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The unsuccessful small artist Marc-Uwe (Dimitrij Schaad) is not astonished when one day a kangaroo appears at his door. The cheeky creature, a self-confessed communist, then makes himself comfortable with the completely overtaxed Marc-Uwe and turns his life upside down. The new apartment in Kreuzberg, however, is soon in danger, as the house is to make way for the building project of a right-wing populist real estate shark (Henry Hübchen). Of course, the kangaroo can't allow that. Together with Marc-Uwe and the neighbours who are also threatened by the construction project, the right-wing sock is to be put in its place. Fortunately, the kangaroo already has the perfect plan for this…
With "The Kangaroo Chronicles" Marc-Uwe Kling started a true success story in 2009. The book version of the award-winning radio column "Neues vom Känguru" on Berlin's Radio Fritz quickly found a large fan base as a book and audio book, so that further volumes, sold-out live readings and several kangaroo games followed. And now the feature film, directed by Dani Levy ("Alles auf Zucker!") The first minutes are absolutely promising, as they transport the special humor of the books very well to the screen, while also playing with typical movie clichés in an original way.
The visual realization is also convincing. The animated kangaroo fits perfectly into the scenery. So far, so good. But the film quickly reveals some obvious weaknesses. What worked out really well in the short episodes of the first book, oftentimes was biting and also cryptic, seems to be anxious and above all frighteningly shallow here. Sure, there are some really amusing moments and fans of the books are guaranteed to be satisfied, too. However, the way AfD-Bashing is done with the very left wooden hammer here is simply not conducive to the (well-intentioned) cause.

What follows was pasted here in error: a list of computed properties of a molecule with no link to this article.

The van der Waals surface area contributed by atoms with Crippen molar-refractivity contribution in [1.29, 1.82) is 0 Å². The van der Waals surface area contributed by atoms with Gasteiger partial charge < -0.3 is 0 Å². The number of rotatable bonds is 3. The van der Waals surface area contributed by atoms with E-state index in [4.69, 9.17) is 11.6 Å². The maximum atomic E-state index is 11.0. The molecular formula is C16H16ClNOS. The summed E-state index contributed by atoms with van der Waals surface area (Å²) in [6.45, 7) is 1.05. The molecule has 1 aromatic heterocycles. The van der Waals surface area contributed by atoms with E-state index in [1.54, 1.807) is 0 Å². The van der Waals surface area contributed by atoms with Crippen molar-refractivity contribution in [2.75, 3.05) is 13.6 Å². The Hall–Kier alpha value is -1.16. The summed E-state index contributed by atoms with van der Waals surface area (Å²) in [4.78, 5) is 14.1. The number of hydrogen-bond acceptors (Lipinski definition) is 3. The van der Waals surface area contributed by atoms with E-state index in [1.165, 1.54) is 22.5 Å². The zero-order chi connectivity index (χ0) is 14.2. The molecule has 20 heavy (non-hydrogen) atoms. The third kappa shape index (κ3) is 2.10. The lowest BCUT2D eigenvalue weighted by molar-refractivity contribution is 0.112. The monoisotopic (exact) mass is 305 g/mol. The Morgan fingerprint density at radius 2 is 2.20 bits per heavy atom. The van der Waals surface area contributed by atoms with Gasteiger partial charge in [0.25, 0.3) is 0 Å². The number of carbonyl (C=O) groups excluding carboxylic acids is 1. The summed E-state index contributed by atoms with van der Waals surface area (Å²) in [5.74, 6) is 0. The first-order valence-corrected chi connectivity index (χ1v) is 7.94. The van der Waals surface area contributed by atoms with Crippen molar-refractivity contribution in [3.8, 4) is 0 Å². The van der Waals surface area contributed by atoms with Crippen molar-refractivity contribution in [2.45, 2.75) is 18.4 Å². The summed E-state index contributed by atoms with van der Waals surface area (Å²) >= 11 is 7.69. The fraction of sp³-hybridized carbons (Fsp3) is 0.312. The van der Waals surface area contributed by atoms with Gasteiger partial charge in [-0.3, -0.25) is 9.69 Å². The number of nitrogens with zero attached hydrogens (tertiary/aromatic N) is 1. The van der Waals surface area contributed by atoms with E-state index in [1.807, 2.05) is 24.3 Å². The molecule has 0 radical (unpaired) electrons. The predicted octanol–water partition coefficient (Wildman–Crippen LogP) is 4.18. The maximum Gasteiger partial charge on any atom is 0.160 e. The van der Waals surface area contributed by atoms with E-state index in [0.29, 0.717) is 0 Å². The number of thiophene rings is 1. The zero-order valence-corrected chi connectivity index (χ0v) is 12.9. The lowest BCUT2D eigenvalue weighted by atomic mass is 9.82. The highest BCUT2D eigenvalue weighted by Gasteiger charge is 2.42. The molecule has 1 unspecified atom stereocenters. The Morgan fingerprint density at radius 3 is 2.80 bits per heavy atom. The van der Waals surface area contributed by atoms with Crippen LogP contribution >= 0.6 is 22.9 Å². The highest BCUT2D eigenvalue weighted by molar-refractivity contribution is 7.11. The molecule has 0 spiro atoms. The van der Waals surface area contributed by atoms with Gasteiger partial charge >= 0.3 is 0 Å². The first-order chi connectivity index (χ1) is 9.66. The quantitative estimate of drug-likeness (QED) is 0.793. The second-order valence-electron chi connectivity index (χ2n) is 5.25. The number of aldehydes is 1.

Please do not misunderstand: The problem is not that the film has a clear political position. It's rather the way it does it. Instead of exposing and unmasking the politicians of a party like the AfD with intelligent, subtle humour, the film relies on really flat clichés. Simply telling the audience how stupid Nazis are is really not enough to grasp the complexity of the problem that not only our country is currently struggling with. And it's only partly really funny. Good on the left, bad on the right (and Reich) - unfortunately, this is far too one-dimensional thinking. Here, one wonders whether Levy and Kling did not trust their audience to grasp more subtle humour or whether they simply couldn't come up with anything better. For me, it all just seemed to me as if the makers here just wanted to pat themselves on the back, according to the motto: "Look here, we are the good guys, because we say that Nazis suck". And of course everyone who has money, also…
"The Kangaroo Chronicles" has good moments and will definitely attract enough fans to the cinemas to make this comedy a success. Yet, overall the humor is oftentimes very shallow, the plot too confusing and the characters too exaggerated for the film to become a successful satire. In any case, this bestselling adaptation would have had what it takes. At least: The numerous movie quotes are well done and are also fun. Nevertheless, the whole thing is only worth seeing for kangaroo fans!
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